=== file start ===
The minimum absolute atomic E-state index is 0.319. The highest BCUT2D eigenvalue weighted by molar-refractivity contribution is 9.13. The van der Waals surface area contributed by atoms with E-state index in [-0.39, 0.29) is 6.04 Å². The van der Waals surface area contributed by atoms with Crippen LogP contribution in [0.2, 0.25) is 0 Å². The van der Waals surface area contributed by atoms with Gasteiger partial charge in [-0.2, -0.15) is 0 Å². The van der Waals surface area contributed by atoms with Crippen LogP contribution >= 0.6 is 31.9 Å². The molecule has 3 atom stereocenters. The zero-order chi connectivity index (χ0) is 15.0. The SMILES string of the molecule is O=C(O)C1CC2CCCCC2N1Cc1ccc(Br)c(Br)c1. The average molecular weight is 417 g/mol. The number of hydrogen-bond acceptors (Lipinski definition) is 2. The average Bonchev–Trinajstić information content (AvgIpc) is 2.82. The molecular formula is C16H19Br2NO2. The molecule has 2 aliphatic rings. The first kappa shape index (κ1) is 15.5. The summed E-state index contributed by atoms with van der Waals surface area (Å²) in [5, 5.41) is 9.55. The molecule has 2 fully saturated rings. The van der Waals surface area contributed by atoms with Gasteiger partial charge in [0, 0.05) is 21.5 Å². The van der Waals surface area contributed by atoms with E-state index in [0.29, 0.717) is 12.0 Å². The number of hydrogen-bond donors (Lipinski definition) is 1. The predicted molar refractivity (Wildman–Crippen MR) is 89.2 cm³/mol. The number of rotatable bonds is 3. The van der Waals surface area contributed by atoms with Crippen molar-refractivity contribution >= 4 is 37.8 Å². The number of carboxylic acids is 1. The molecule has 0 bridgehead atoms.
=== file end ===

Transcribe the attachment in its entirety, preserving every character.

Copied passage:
The minimum absolute atomic E-state index is 0.319. The highest BCUT2D eigenvalue weighted by molar-refractivity contribution is 9.13. The van der Waals surface area contributed by atoms with E-state index in [-0.39, 0.29) is 6.04 Å². The van der Waals surface area contributed by atoms with Crippen LogP contribution in [0.2, 0.25) is 0 Å². The van der Waals surface area contributed by atoms with Gasteiger partial charge in [-0.2, -0.15) is 0 Å². The van der Waals surface area contributed by atoms with Crippen LogP contribution >= 0.6 is 31.9 Å². The molecule has 3 atom stereocenters. The zero-order chi connectivity index (χ0) is 15.0. The SMILES string of the molecule is O=C(O)C1CC2CCCCC2N1Cc1ccc(Br)c(Br)c1. The average molecular weight is 417 g/mol. The number of hydrogen-bond acceptors (Lipinski definition) is 2. The average Bonchev–Trinajstić information content (AvgIpc) is 2.82. The molecular formula is C16H19Br2NO2. The molecule has 2 aliphatic rings. The first kappa shape index (κ1) is 15.5. The summed E-state index contributed by atoms with van der Waals surface area (Å²) in [5, 5.41) is 9.55. The molecule has 2 fully saturated rings. The van der Waals surface area contributed by atoms with Gasteiger partial charge in [0, 0.05) is 21.5 Å². The van der Waals surface area contributed by atoms with E-state index in [0.29, 0.717) is 12.0 Å². The number of hydrogen-bond donors (Lipinski definition) is 1. The predicted molar refractivity (Wildman–Crippen MR) is 89.2 cm³/mol. The number of rotatable bonds is 3. The van der Waals surface area contributed by atoms with Crippen molar-refractivity contribution >= 4 is 37.8 Å². The number of carboxylic acids is 1. The molecule has 0 bridgehead atoms.